When to Use PETG
PETG is better for tougher jobs that must withstand higher heat and force levels, such as items that will be used outdoors.
This being said, PETG is not suitable for industrial-level projects.
Because of its translucent properties, PETG is great for packaging, where the product must be showcased.
PETG is also food-safe as it is BPA-free. So, it can be used in consumer products such as drinking bottles and food storage containers.
PETG can withstand repeated harsh sterilization, which has made it popular in medical device packaging, prosthetics, and the pharmaceutical industry.
Over the last ten years, the 3D printing industry has shifted from revolving around research and development of the technology to being more widely applied in a diverse range of uses such as:
- Medical and dental
- Industrial and manufacturing
- Art and design
- Consumer products
Both PETG and PLA can be used in the most common type of 3D printer, a Fused Filament Fabrication (FFF) printer.
The FFF printer heats the thermoplastic near its melting point. Once the filament is at temperature, it extrudes from a nozzle, which traces the cross-section for each layer of the object.
This process repeats, layer after layer until the object is fully formed
Fused filament fabrication printers are the most commonly used types of printer and are often referred to as Fused Deposition Modeling or FDM printers.
These printers are generally the less expensive type and therefore are widely used for personal, and business uses.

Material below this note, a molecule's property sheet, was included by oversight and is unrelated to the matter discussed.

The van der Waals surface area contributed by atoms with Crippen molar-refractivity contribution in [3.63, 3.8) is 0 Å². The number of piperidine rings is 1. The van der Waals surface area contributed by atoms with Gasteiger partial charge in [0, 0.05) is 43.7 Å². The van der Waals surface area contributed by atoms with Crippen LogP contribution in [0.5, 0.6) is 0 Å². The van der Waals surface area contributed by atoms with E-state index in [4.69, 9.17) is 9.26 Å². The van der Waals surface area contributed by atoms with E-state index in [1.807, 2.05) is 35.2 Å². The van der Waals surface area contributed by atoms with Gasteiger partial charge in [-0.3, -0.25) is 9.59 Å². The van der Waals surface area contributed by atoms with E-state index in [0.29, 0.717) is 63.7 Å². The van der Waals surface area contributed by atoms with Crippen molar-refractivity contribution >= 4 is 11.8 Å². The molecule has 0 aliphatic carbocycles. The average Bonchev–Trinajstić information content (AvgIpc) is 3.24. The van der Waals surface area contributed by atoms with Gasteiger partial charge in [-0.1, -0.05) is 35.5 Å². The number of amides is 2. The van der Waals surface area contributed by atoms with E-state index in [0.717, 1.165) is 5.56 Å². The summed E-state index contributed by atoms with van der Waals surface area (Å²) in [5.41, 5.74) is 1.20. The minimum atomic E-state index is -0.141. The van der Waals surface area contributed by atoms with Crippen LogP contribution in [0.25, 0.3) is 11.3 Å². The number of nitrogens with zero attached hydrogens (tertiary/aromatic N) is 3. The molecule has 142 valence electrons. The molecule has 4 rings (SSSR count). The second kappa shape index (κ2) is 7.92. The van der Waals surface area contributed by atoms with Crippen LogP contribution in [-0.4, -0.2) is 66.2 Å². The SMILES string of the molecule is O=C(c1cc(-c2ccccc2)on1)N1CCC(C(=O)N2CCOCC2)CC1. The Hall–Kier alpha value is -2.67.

Best 3D Printers for PLA and PETG
This list is comprised of the best PLA and PETG compatible 3D printers for various needs and budgets.
- QIDI TECHNOLOGY X-One 3D Printer – Best Budget and Small-Space Option
This inexpensive Qidi Tech offering is a fully enclosed single-extruder 3D printer. It has high versatility, accepting both PLA and PETG filament and other versions such as ABS and TPU.
This small 3D printer is a great option for students, educators, and novices looking for a budget-friendly beginners’ option. The printing area is 5.5 cubic inches making it perfect for small parts. At approximately 14”h x 15” w x 11” d, this machine is small enough for personal use in a home or apartment.
This printer offers a 3.5-inch touch screen and comes completely assembled. The Qidi Tech X-One model has a sturdy metal frame and a heated print bed to help adhere to materials during the printing process.
At under $300 from most retailers, this 3D printer is a steal. There is no sacrifice for quality or price, as this model is high-quality for an affordable price.
- Sindoh 3DWOX 1 3D Printer – Best Mid-Range Option
This mid-range 3D printer by Sindoh is an enclosed, single-extruder model.
The flexible metal print bed allows print jobs to safely adhere during the print job and easy removal without scraping once the printing process is done.
The Sindoh 3DWOX model runs for around $1,500, but the versatility and quality of this 3D printer are worth the higher price point.
This printer works with PLA, PETG, and many other filaments and materials. The open-source mode makes it easy to use these alternatives, depending on the project’s requirements.
This model is better for a more professional-grade or detailed printing project.
With a large 7-inch touchscreen, Wi-Fi compatibility, and 300x300x305mm build volume, this option is a step up for those who want to improve their 3D printing abilities.
There are numerous convenient features such as filament auto loading and assisted print bed leveling to make this model very user-friendly.